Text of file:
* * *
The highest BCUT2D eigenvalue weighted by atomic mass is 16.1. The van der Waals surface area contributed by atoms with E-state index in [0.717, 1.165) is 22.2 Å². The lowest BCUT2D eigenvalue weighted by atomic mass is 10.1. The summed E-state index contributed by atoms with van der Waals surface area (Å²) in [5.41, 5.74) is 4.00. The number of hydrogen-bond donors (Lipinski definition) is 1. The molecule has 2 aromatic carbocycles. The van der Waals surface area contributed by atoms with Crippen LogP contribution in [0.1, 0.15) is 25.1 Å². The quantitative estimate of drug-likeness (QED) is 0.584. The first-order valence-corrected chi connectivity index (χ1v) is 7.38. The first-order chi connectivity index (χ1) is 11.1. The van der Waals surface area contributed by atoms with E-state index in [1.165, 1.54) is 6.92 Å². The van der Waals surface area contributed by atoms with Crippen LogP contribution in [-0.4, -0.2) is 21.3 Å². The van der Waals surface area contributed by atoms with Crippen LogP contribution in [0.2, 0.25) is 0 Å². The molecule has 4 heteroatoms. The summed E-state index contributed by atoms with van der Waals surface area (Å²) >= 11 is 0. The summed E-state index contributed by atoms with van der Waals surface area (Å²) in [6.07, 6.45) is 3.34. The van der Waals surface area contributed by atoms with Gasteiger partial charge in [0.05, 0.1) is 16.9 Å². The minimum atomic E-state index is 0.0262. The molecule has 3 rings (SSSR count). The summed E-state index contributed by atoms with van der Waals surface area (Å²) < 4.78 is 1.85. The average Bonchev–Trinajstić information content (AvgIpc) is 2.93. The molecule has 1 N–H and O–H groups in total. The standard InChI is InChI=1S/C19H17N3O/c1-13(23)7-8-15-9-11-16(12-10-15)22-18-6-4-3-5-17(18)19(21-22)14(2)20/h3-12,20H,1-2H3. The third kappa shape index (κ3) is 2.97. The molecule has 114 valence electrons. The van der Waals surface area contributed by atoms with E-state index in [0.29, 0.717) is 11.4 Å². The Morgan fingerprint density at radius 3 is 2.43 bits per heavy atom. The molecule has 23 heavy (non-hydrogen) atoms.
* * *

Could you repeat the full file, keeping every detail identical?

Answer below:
The highest BCUT2D eigenvalue weighted by atomic mass is 16.1. The van der Waals surface area contributed by atoms with E-state index in [0.717, 1.165) is 22.2 Å². The lowest BCUT2D eigenvalue weighted by atomic mass is 10.1. The summed E-state index contributed by atoms with van der Waals surface area (Å²) in [5.41, 5.74) is 4.00. The number of hydrogen-bond donors (Lipinski definition) is 1. The molecule has 2 aromatic carbocycles. The van der Waals surface area contributed by atoms with Crippen LogP contribution in [0.1, 0.15) is 25.1 Å². The quantitative estimate of drug-likeness (QED) is 0.584. The first-order valence-corrected chi connectivity index (χ1v) is 7.38. The first-order chi connectivity index (χ1) is 11.1. The van der Waals surface area contributed by atoms with E-state index in [1.165, 1.54) is 6.92 Å². The van der Waals surface area contributed by atoms with Crippen LogP contribution in [-0.4, -0.2) is 21.3 Å². The van der Waals surface area contributed by atoms with Crippen LogP contribution in [0.2, 0.25) is 0 Å². The molecule has 4 heteroatoms. The summed E-state index contributed by atoms with van der Waals surface area (Å²) >= 11 is 0. The summed E-state index contributed by atoms with van der Waals surface area (Å²) in [6.07, 6.45) is 3.34. The van der Waals surface area contributed by atoms with Gasteiger partial charge in [0.05, 0.1) is 16.9 Å². The minimum atomic E-state index is 0.0262. The molecule has 3 rings (SSSR count). The summed E-state index contributed by atoms with van der Waals surface area (Å²) < 4.78 is 1.85. The average Bonchev–Trinajstić information content (AvgIpc) is 2.93. The molecule has 1 N–H and O–H groups in total. The standard InChI is InChI=1S/C19H17N3O/c1-13(23)7-8-15-9-11-16(12-10-15)22-18-6-4-3-5-17(18)19(21-22)14(2)20/h3-12,20H,1-2H3. The third kappa shape index (κ3) is 2.97. The molecule has 114 valence electrons. The van der Waals surface area contributed by atoms with E-state index in [0.29, 0.717) is 11.4 Å². The Morgan fingerprint density at radius 3 is 2.43 bits per heavy atom. The molecule has 23 heavy (non-hydrogen) atoms.